Ever look back at your old family photos and wonder, what the heck was I thinking? Well, no matter how outrageous your photos are, they can't compete with these shots of the awkwardest family of them all: the brood of Bridesmaids scene-stealer Maya Rudolph and redneck-comedy king Danny McBride
Social media's biggest comedian on what keeps him tweeting and performing (and, uh, pleasuring himself) at full clip
Even before the infamous sweaters, Bill Cosby was known for his adventerous sartorial game. From dapper three-piece suits to what can only be described as funkadelic, here is a look at the style of the Cos during his early years
With Memorial Day around the corner, Lorenzo Martone hosted a party for his new Martone Cycling Co. at the Paramount Hotel in Times Square last night. Marc Jacobs, Brian Atwood, and Marjorie Gubelmann—who now deejays as Mad Marj—turned out in support. "I care about how you look, the posture, and how you sit on the bike," Martone told Style.com. You can't say he hasn't done his research—those Dutch handlebars come in handy on a girl's bike. "You don't want to lean forward and fall out of your blouse!"
A few blocks away, at the MoMA, patrons came together for the annual Party in the Garden, which this year honored Mayor Michael Bloomberg, Cindy Sherman, and Ellsworth Kelly. After dinner, Kelly remarked that he's been waiting for this party for a while. "It's immodest to say, but I always knew it would happen." He got an inkling about fifty years ago, when the museum eagerly scooped up some of his early paintings.
Nothing quite brightens up a Tuesday like a room full of champagne and crystals. Last night, the 2013 nominees for the CFDA Swarovski Award for Emerging Talent gathered at uptown boutique Fivestory to present a range of creations they had covered in Swarovski Elements. Each nominee designed something that spoke to his or her own aesthetic—for instance, Tim Coppens bedazzled a Ducati Formula One racing helmet, and Creatures of the Wind's Shane Gabier and Christopher Peters produced a glittering pinup print. The collection, on sale now, will benefit Free Arts NYC.
"We did a real cactus," said Suno's Erin Beatty, standing next to her glittering plant with co-designer Max Osterweis. "We were thinking about what would be unusual and what would be fun, and ultimately, the most beautiful things come from a place of contrast," offered the womenswear nominees, adding that their intern nearly skewered her eye on a cactus needle while helping them apply the crystals. Worth it, though, as their item was the first to sell.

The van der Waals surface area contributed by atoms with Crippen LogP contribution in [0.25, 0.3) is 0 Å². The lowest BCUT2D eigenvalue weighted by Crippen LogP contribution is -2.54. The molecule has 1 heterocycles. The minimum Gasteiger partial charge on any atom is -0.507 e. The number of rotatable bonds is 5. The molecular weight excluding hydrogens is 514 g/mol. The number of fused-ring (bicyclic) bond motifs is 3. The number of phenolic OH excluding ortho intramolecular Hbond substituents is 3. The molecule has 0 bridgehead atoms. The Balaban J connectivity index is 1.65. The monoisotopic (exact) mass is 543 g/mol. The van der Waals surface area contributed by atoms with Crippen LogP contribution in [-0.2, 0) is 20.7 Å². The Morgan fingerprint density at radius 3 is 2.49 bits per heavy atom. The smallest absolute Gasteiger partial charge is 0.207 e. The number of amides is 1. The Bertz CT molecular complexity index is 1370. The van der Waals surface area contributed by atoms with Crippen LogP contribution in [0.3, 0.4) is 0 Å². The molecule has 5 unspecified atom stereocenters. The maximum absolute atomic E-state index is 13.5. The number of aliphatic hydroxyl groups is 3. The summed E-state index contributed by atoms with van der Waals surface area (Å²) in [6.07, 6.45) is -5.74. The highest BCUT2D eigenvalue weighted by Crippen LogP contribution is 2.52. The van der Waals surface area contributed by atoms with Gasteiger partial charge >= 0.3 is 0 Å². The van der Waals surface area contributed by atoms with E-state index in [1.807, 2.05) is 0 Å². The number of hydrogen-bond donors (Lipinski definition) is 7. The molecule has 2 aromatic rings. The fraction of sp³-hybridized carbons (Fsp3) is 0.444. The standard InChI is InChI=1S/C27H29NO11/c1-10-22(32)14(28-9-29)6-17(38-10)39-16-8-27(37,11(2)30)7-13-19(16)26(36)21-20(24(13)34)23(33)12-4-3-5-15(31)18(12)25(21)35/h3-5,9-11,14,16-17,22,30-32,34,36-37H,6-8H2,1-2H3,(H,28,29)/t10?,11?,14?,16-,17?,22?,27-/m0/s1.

Womenswear nominees Carly Cushnie and Michelle Ochs also went a dangerous route, producing a shimmering set of razor-sharp knives. "They're just sleek, badass objects," said Cushnie, insisting that the knives were meant to be used in the kitchen (surprisingly enough, they're also dishwasher safe). Apparently, there were a few less benign mishaps in their creative process. "Michelle's a bit accident prone," chuckled Cushnie. "But she's still got all ten fingers!"
—Katharine K. Zarrella
A look at the ladies who've been bringing a little extra beauty to the French Riviera at the Cannes International Film Festival
Hip-hop's most seasoned newcomer on hair brushes, liquor investments, and the one thing that'll always get you out of a tight spot
"'These Girls' deserve my favorite word," said Gloria Steinem last night as she introduced Glamour's Night of Monologues event at Joe's Pub. "'These Girls' are fan-fucking-tastic." Fantastic, and also fearless. The young women in question—Zosia Mamet, Dianna Agron, and Emma Roberts, among them—performed spoken-word pieces before a room that included Steinem, Meg Ryan, Amy Poehler, and their director Kathy Najimy. Discussing a recent heartbreak, Alexa Chung won a few new ones remembering the time she drunkenly asked Marianne Faithfull, "Marianne, how did you get over Mick?" Agron, in Glee mode, got the whole crowd singing "The Sun Will Come Out Tomorrow." And the comedian Amy Schumer played against type, breaking down in tears as she recalled a freshmen-year-in-college bootie call gone bad. To wrap up the evening, Poehler took the stage. "We've learned a lot tonight," she started. "We've learned that Sam Cooke can get you through any bad lay. And we've learned that we are OK, because young people, they got this."
Across town, the Sean Kelly Gallery opened its doors for ACRIA's annual Unframed fund-raiser. Auction lots included works from Robert Mapplethorpe, Herb Ritts, and Arthur Elgort, but Vincent Gagliostro's "60 Reasons to Take the Paris Metro" elicited the strongest response from the crowd. A composite of sixty voyeuristic Instagram pictures of young men on the Paris metro, the work prompted the evening's host, Olivier Theyskens, to think about his own interest in the social medium: "I love to discover the lives of people through Instagram," he told Style.com. "It's very intimate, but it's also very decent in a way, because people show you only what they want to show."
—Nicole Phelps and Todd Plummer